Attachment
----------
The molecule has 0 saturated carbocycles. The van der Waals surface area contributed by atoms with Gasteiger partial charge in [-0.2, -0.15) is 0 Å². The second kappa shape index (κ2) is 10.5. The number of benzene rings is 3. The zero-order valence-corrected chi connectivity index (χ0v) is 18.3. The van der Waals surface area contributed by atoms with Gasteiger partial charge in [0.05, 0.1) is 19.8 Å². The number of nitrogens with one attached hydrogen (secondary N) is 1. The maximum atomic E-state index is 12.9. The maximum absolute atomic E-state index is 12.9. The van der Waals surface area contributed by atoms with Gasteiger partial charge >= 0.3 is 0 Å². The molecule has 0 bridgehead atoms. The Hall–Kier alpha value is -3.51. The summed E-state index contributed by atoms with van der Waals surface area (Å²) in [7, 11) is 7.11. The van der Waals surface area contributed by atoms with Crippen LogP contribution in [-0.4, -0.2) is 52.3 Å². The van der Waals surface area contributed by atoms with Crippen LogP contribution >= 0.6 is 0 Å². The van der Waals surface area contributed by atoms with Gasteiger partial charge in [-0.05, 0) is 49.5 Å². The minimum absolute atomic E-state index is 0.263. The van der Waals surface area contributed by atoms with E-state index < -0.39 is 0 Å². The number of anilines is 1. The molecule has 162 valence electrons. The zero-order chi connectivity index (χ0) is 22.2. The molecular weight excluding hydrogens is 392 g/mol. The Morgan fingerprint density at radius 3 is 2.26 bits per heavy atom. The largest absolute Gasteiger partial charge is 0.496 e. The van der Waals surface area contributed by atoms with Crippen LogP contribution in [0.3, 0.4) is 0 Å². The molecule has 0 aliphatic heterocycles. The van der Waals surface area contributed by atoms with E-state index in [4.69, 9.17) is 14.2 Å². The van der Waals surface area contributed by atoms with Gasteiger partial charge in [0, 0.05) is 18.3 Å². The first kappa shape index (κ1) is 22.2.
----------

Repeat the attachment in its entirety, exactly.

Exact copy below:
The molecule has 0 saturated carbocycles. The van der Waals surface area contributed by atoms with Gasteiger partial charge in [-0.2, -0.15) is 0 Å². The second kappa shape index (κ2) is 10.5. The number of benzene rings is 3. The zero-order valence-corrected chi connectivity index (χ0v) is 18.3. The van der Waals surface area contributed by atoms with Gasteiger partial charge in [0.05, 0.1) is 19.8 Å². The number of nitrogens with one attached hydrogen (secondary N) is 1. The maximum atomic E-state index is 12.9. The maximum absolute atomic E-state index is 12.9. The van der Waals surface area contributed by atoms with Gasteiger partial charge >= 0.3 is 0 Å². The molecule has 0 bridgehead atoms. The Hall–Kier alpha value is -3.51. The summed E-state index contributed by atoms with van der Waals surface area (Å²) in [7, 11) is 7.11. The van der Waals surface area contributed by atoms with Crippen LogP contribution in [-0.4, -0.2) is 52.3 Å². The van der Waals surface area contributed by atoms with Crippen LogP contribution >= 0.6 is 0 Å². The van der Waals surface area contributed by atoms with Gasteiger partial charge in [-0.05, 0) is 49.5 Å². The minimum absolute atomic E-state index is 0.263. The van der Waals surface area contributed by atoms with E-state index < -0.39 is 0 Å². The number of anilines is 1. The molecule has 162 valence electrons. The zero-order chi connectivity index (χ0) is 22.2. The molecular weight excluding hydrogens is 392 g/mol. The Morgan fingerprint density at radius 3 is 2.26 bits per heavy atom. The largest absolute Gasteiger partial charge is 0.496 e. The van der Waals surface area contributed by atoms with Crippen LogP contribution in [0.3, 0.4) is 0 Å². The molecule has 0 aliphatic heterocycles. The van der Waals surface area contributed by atoms with E-state index in [4.69, 9.17) is 14.2 Å². The van der Waals surface area contributed by atoms with Gasteiger partial charge in [0, 0.05) is 18.3 Å². The first kappa shape index (κ1) is 22.2.